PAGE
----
Next module, we'll dive a little deeper into the "stuff" that's causing such a huge problem and take a look into how consumerism is so toxic.
🏁 Checkpoint: This is the end of action step 1 of 4: READ.
🎯 Action step 2 of 4: LISTEN — we'll watch a short video or listen to a podcast to further expand on our topic.
Now, we'll watch a video about the history of consumerism, since most of us know we're in a wack situation but not why we're in it.
I went back and forth for over an hour deciding if this was the right vid to share with you. My absolute favorite on consumerism is The Story of Stuff, but I've shared it waaay too many times over the past year.
Instead, we're going to watch a 10-min video on the history of consumerism because I had NO idea how we got here. Were we always this way? (Spoiler: no). Why is consumerism a thing now (get it, haha)? Is it all bad or can consumerism actually be good?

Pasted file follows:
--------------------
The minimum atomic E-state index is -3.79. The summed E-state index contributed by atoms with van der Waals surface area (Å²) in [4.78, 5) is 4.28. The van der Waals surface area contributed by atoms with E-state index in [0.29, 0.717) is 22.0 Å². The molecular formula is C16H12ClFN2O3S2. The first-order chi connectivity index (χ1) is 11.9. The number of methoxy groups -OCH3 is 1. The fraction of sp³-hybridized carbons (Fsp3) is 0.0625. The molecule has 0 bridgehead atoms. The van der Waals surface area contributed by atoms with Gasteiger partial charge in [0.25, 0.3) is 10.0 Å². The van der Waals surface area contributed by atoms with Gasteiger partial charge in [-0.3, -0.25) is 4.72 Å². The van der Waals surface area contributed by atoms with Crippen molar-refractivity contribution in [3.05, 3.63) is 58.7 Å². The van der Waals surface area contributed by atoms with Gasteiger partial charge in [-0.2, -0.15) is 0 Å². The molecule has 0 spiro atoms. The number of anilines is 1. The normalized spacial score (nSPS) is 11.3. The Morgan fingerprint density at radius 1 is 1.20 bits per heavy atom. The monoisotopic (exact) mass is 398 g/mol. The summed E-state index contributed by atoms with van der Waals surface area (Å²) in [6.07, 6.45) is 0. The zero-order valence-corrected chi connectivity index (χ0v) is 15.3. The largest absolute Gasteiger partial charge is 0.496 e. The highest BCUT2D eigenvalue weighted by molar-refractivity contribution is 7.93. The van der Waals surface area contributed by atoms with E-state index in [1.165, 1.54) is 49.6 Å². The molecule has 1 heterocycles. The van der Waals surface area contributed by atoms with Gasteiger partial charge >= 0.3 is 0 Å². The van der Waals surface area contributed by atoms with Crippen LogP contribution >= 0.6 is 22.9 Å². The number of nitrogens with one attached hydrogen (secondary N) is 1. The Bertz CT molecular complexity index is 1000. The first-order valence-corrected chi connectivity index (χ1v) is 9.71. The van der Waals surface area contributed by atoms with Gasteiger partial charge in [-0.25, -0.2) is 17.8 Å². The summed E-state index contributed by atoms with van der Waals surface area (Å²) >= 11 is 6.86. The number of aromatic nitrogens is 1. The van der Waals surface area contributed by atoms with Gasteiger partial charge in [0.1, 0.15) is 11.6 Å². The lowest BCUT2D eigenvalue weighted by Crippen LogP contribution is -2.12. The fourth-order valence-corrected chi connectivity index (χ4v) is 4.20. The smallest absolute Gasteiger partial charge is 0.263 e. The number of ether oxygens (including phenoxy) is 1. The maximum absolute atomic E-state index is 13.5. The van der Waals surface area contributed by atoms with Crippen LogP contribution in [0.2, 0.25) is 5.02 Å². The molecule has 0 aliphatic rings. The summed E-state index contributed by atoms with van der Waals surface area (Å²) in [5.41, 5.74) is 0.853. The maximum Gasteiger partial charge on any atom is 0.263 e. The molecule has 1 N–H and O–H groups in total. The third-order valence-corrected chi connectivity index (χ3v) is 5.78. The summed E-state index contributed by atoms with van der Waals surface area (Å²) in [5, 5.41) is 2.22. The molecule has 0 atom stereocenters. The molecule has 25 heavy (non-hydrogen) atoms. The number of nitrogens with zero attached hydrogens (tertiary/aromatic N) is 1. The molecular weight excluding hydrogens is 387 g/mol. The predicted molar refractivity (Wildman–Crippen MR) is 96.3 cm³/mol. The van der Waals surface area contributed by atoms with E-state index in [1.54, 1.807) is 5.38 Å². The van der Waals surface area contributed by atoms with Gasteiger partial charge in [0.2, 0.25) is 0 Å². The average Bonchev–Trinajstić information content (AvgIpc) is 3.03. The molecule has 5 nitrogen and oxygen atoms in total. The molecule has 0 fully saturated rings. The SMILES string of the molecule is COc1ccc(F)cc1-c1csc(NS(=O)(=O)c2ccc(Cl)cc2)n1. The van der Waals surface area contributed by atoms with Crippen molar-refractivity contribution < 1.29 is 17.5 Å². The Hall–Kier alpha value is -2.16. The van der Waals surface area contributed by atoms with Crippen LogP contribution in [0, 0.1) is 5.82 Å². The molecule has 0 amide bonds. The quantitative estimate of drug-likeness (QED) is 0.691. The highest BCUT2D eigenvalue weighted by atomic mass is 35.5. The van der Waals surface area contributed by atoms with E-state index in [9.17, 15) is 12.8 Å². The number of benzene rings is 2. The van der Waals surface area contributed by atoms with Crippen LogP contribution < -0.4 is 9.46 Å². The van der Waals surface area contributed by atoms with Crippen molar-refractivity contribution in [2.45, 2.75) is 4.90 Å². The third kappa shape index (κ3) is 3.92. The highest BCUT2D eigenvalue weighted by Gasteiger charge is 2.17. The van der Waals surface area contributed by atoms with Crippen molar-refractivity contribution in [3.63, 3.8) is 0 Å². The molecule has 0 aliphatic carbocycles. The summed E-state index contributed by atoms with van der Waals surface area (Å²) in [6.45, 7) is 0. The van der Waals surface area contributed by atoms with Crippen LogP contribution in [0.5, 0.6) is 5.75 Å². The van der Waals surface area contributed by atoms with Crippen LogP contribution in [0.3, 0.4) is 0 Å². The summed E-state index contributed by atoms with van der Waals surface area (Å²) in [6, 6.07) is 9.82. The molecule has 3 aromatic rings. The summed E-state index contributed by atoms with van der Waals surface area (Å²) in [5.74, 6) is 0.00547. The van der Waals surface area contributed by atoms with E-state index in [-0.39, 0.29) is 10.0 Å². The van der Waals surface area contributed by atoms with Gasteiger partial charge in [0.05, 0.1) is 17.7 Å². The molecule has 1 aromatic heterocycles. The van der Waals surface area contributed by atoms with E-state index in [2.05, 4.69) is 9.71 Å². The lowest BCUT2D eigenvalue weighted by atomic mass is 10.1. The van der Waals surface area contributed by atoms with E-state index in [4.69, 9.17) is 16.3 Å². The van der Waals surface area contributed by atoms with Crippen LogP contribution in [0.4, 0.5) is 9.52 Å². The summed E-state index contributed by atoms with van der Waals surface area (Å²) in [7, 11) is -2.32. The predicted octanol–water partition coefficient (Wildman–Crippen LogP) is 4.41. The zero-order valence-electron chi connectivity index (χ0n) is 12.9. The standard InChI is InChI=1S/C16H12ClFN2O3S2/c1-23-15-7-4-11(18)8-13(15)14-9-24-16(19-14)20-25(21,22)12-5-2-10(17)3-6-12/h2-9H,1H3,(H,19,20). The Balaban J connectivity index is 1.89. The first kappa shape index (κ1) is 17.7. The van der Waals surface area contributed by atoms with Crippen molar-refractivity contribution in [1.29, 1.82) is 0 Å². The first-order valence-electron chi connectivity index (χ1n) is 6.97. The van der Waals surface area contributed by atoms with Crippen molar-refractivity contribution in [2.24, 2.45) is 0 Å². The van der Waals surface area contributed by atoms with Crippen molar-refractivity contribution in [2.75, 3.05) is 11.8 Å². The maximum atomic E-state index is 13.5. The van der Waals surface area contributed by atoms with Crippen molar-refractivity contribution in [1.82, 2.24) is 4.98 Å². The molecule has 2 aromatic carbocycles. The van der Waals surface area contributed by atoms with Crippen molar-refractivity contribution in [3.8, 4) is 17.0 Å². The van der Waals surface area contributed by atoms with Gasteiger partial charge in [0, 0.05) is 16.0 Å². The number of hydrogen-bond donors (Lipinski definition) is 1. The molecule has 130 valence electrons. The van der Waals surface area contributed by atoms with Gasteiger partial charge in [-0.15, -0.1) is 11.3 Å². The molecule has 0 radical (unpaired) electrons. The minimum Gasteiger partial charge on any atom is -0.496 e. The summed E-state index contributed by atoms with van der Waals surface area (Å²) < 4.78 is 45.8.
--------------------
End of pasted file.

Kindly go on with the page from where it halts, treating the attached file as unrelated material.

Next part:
Key takeaways are below the video as always.
So here's what's going on:
The video is certainly interesting. If you keep scrolling to our reflect module below, you'll see some thoughts from one of our readers on his problems with the video.
But before we go there, let's act!
🏁 Checkpoint: This is the end of action step 2 of 4: LISTEN.
🎯 Action step 3 of 4: ACT — Now it's time to do something. Let's go!
We literally cannot afford to keep consuming at our current rate. The good news is, changing your consumption habits can be FUN and save you tons of money and time!